Moiz: Yes, of course, studying online has its pitfalls. I study materials science and would have preferred to do the lab units at the university. The lab is simply an important part of my studies. A hybrid semester would have been perfect for me, i.e., all lectures online and all lab practical offline. Unfortunately, that wasn't available at my department. But of course, the university and the departments always have to weigh things up and observe the regulations. In chemistry, for example, there were lab exercises in person.

Sooyeong: In my case, there were last-minute changes and a wide range of rules within different courses. Of course, this is completely understandable given the rapidly changing situation. But based on previous experiences with the situation and the digital semester, it would have been helpful to provide changes earlier so students would know what to expect.

Ons: Sometimes I really lacked motivation and didn't feel like studying. In order to not waste the whole day, I worked hard on this. I incorporate more positive activities into my daily routine so that I feel better and more productive at the end of the day. A short walk is usually enough to clear my head and recharge my batteries.

Logistik und Supply Chain Management M.Sc.

I never thought I would get to know the other students so well through digital means. I especially appreciate the efforts of the International Student Services. I was always able to easily set up a video meeting through the online counter when I needed help.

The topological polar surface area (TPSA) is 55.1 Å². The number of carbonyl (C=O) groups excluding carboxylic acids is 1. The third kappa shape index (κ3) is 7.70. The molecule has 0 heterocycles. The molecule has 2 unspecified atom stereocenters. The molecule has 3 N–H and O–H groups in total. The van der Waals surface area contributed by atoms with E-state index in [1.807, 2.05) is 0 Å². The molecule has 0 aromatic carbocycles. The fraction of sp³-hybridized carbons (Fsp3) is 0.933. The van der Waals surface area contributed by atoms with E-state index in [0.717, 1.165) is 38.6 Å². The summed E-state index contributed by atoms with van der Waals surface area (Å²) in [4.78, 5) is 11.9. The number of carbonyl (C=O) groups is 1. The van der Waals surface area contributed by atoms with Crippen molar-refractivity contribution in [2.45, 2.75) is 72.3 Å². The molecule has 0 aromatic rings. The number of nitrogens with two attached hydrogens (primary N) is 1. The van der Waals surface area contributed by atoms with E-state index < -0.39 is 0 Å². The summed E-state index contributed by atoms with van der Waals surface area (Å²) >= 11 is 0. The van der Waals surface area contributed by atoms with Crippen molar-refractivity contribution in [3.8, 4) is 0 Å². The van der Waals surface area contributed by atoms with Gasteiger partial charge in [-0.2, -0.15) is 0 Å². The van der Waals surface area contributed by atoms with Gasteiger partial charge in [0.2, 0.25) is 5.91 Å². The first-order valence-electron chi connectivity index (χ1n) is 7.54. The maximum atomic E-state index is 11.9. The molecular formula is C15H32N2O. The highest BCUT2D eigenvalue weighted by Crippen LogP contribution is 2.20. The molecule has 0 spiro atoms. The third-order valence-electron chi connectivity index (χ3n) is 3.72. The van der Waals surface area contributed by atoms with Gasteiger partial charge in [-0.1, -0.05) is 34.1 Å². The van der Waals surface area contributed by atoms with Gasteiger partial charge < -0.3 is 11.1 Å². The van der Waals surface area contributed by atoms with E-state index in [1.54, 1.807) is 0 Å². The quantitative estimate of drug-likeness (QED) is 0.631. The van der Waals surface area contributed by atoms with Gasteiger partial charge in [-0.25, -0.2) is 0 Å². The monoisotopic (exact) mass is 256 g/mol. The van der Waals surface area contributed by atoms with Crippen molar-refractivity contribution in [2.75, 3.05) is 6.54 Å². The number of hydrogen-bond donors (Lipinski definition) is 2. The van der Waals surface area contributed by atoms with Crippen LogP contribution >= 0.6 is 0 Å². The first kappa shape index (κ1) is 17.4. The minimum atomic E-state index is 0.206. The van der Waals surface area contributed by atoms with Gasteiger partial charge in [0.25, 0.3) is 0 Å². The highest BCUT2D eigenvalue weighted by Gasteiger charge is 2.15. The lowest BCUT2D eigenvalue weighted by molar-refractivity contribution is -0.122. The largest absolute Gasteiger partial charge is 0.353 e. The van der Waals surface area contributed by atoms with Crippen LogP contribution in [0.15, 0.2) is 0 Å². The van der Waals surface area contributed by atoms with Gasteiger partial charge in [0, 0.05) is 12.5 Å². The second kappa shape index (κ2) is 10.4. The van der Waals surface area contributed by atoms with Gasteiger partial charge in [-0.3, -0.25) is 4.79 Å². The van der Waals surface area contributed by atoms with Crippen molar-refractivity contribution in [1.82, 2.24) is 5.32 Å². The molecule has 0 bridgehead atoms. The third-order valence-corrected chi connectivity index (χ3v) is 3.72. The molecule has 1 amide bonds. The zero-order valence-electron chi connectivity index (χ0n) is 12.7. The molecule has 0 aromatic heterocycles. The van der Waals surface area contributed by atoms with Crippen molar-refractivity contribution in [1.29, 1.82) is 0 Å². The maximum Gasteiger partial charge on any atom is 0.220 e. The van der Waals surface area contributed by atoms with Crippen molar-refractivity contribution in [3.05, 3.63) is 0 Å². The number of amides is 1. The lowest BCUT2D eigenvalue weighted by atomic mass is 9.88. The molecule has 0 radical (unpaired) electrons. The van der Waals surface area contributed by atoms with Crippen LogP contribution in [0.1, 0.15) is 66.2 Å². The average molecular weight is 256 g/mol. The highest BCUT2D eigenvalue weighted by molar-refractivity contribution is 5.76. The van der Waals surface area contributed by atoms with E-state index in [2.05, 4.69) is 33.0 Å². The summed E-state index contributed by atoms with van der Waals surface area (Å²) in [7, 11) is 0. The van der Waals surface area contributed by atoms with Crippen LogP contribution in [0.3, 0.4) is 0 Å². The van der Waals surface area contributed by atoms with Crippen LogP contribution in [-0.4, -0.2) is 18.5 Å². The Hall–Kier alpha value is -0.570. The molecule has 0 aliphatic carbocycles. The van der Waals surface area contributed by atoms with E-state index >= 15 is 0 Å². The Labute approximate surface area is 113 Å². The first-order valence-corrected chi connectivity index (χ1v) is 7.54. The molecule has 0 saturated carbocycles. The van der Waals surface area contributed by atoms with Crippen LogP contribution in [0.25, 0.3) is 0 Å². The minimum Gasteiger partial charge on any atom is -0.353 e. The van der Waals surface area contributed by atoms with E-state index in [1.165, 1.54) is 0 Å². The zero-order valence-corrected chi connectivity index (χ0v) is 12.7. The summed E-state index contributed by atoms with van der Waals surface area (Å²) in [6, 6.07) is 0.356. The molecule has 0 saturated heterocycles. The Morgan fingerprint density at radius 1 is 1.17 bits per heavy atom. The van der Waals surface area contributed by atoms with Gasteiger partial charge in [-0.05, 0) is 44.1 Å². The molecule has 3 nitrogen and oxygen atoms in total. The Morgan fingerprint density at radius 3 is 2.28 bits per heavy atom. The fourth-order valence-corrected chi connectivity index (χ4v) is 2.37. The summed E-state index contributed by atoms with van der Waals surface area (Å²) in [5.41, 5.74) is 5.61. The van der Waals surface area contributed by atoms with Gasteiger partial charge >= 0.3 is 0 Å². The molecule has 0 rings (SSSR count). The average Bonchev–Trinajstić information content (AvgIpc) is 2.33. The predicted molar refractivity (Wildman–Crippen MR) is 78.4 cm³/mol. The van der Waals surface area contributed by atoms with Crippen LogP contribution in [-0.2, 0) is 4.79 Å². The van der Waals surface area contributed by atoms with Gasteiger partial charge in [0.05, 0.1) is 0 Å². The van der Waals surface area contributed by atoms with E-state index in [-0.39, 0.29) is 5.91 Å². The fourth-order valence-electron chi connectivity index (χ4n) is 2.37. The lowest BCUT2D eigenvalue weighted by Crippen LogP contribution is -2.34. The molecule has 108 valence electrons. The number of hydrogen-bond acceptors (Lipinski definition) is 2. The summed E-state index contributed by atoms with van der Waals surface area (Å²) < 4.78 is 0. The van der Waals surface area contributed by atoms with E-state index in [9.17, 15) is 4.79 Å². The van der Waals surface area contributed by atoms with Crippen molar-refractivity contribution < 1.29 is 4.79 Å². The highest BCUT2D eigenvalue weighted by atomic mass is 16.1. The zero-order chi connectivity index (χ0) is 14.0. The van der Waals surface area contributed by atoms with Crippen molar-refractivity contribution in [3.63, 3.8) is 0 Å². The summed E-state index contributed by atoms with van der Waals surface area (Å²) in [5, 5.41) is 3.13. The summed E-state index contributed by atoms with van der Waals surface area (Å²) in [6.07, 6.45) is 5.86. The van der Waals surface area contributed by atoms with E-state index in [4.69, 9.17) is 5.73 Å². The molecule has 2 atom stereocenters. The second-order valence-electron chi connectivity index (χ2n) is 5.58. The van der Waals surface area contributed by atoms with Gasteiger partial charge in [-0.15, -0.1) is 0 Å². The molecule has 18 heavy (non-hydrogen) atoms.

Portrait TU Darmstadt Ambassador Aravind
Picture: Britta Hüning

Digital studying: a challenge at first, now part of everyday life

How were your studies organized during the digital semester? What was the exact organization?

Aravind: Everything was really online for my studies. Because of the online lectures, I was able to stay at home in India until shortly before the exams, for which I then had to be present, and only came to Darmstadt at the end of the semester.

Masha: Everything was online for me too, except for one exam. The other exams were designed so that we could take them from home. The lectures were live for the most part. But some of the lectures were also pre-recorded and then we were able to discuss and ask questions on Zoom.

Moiz: Yes, exactly. All of my modules were online, that included the lab practical as well. One week's lectures were all made available at once as videos and then a live Q&A session was organized the following week. But some departments also had face-to-face lectures. In chemistry they have a large practical component, and in some cases, they were able to do their lab practical on site in smaller groups and with special precautions.

Maybe back to the exams again: Some of them were digital, others on site. How did that work out specifically?

Aravind: I took all the exams on site, so there were no big changes there. Of course, hygiene and distance were taken very seriously, so TU Darmstadt was able to comply with all safety regulations.

Julia: My exams all took place in presence, except for one, which was digitized about a week before. We actually had the opportunity to decide whether we preferred digital or face-to-face.